Friends of Belle Isle Aquarium
An institution founders.
Aquarium may be sunk;
its allies fish for solutions
Nancy Kaffer - Metro Times staff writer
It seems likely that by this time next
month, the Belle Isle Aquarium will be closed. With a $230 million
deficit looming, Detroit city administrators are looking to cut costs,
with major cuts to city bus routes and large-scale layoffs first on the
list — and a 101-year-old aquarium facing declining attendance and
needing major repairs can’t be far behind.
takes what may be a last look at a finned friend.
Detroit Zoological Institute Director Ron Kagan says he was originally
told he’d have to pare $2.2 million from the budget of the institution,
which administers the zoo. Though the city now only demands a reduction
of about $1 million, the aquarium — included in the zoo’s budget — was a
natural target for the cut, though Kagan wouldn’t say whether city or
zoo officials initially proposed putting the Belle Isle Aquarium on the
A report released by the institute says attendance has plummeted from
113,000 in 1995 to 56,000 in 2004. With about $489,000 in operating
expenses, the aquarium only brought in about $155,000 last year,
according to the city budget. But Kagan says falling attendance isn’t
the aquarium’s biggest problem.
“No matter who has it, it needs a lot more money,” Kagan says.
Complaints about the impending closure have put institute officials on
the defensive. “People keep saying we’re abandoning Belle Isle,” Kagan
says. “A lot of people opposed to this are hobbyists who don’t live in
the city, and the taxpayers are handling the costs of keeping it open.”
Kagan says the city spent about $600,000 three years ago fixing problems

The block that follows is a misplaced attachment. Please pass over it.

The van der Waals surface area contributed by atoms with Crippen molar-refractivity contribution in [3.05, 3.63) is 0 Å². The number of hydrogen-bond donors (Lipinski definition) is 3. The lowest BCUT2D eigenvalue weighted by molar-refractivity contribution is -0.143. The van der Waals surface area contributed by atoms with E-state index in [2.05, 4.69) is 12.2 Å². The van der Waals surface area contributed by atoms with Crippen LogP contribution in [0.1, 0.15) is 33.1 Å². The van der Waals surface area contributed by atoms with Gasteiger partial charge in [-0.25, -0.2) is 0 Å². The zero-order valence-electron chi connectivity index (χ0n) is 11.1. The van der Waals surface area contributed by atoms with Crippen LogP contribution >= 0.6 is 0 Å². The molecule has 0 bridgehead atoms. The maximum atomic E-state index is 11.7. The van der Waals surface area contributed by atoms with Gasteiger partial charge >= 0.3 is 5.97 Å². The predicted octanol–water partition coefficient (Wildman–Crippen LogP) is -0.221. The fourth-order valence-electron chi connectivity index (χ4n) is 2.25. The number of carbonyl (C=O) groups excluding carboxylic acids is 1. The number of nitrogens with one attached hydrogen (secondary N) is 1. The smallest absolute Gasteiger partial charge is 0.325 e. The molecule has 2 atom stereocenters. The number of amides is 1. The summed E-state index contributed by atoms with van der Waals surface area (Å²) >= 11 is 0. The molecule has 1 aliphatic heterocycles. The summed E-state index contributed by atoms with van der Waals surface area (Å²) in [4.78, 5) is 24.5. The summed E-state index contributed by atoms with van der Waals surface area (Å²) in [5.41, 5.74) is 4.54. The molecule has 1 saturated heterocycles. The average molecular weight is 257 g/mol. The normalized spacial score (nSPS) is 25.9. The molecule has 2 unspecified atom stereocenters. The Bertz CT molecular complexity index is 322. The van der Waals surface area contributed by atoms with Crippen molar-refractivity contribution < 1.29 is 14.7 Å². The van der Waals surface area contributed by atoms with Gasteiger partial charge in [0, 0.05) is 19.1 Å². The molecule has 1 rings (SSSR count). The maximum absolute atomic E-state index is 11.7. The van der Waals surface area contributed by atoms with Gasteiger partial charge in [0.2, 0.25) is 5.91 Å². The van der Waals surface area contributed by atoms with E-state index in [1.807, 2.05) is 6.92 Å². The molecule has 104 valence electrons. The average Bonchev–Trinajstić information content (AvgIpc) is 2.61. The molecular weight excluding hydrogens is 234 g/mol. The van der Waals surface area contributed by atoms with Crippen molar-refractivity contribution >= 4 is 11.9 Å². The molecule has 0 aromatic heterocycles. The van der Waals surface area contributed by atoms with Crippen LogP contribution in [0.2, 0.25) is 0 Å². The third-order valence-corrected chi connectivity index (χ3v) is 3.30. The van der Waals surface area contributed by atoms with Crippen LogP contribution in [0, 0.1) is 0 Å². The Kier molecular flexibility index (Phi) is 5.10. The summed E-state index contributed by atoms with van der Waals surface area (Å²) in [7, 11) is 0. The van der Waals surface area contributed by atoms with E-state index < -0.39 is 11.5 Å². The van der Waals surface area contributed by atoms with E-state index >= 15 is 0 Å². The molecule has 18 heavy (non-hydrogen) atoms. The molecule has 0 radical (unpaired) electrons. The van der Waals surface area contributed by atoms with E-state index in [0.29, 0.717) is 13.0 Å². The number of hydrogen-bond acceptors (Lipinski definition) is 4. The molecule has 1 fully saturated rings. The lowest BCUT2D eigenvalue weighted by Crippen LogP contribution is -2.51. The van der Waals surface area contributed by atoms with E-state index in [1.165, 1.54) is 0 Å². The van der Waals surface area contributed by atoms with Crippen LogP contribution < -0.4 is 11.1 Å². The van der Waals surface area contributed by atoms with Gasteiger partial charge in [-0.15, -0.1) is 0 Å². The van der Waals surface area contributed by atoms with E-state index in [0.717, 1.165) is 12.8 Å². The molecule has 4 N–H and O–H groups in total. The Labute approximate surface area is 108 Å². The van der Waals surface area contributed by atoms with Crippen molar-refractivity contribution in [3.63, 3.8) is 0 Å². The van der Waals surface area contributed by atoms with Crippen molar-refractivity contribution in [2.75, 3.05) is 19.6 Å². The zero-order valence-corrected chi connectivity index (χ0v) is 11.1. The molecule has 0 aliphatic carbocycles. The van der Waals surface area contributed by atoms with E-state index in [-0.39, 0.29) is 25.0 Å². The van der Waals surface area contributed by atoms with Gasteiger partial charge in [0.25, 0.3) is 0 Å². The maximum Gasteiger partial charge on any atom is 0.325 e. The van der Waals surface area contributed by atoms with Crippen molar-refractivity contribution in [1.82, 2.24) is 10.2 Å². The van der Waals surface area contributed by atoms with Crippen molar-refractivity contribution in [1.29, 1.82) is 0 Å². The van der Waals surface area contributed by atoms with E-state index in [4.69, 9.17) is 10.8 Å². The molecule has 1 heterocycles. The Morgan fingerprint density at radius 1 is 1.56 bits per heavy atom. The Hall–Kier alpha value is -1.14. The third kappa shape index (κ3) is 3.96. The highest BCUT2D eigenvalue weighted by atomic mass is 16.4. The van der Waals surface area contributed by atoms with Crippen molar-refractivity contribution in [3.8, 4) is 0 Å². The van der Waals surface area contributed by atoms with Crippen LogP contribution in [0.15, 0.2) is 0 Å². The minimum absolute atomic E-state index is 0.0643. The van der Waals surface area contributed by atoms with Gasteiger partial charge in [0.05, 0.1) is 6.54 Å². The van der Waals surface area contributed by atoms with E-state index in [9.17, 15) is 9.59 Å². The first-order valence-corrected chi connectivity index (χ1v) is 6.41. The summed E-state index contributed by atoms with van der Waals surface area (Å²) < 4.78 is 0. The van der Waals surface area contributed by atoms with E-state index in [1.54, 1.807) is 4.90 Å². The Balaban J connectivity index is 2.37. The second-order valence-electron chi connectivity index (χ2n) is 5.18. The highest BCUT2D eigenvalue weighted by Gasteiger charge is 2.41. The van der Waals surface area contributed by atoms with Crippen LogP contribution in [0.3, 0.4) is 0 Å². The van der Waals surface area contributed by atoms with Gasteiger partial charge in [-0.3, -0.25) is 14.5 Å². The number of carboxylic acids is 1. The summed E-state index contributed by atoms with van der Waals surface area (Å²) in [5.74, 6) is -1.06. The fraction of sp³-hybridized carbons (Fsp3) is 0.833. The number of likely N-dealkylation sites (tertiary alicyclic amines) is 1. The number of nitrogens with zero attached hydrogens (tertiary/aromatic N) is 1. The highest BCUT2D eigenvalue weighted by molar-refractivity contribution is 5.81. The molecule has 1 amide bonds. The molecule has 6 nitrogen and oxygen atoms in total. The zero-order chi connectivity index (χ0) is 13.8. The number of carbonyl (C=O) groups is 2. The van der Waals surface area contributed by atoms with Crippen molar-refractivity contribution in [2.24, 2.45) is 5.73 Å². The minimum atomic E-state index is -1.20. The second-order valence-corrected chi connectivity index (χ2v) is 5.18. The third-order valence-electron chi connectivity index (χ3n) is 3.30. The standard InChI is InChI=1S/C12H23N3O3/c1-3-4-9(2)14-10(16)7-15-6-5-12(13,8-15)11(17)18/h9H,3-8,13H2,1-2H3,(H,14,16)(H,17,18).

with the aquarium’s floor, and that the aquarium still needs extensive
work to remain safe for humans or animals. He adds that there are no
assessments of what it would cost to bring the building up to date.
“It’s a beautiful building,” Kagan says, “but it’s 100 years old. One
hundred years ago, it was the best design possible for an aquarium.
There aren’t very many 100-year-old products in today’s society that
That, say Friends of the Belle Isle Aquarium, is exactly why the
aquarium should be saved.
“Detroit cannot afford to lose any more cultural icons,” FOBIA member Al
Klopeman says. “Otherwise, we’re going to be left with bars and casinos.
That’s not enough to draw people to the city.”
Kagan says plans to save or revitalize the existing aquarium aren’t
practical, but that he hopes the building could be used as a museum in
He advocates the construction of a new, state-of-the-art aquarium on
Detroit’s riverfront, though no funding has been secured for such a
“What a new aquarium will do is generate $100 million of economic impact
each year to the city. There are not many things that can do that,”
FOBIA members, motivated by a projected closing date in early March, are
desperately trying to keep the facility’s doors open and its collection
intact, because once the fish collection is dismantled, says FOBIA
leader Stephen Goodfellow, it’s all over.
Kagan says the aquarium’s collection — which includes endangered fish
species, some of which are extinct in the wild — can be placed at other
zoos and aquariums.
Goodfellow, who runs the Web site for FOBIA (belleisleaquarium.org),
says he knows that the aquarium needs a plan for the future. But his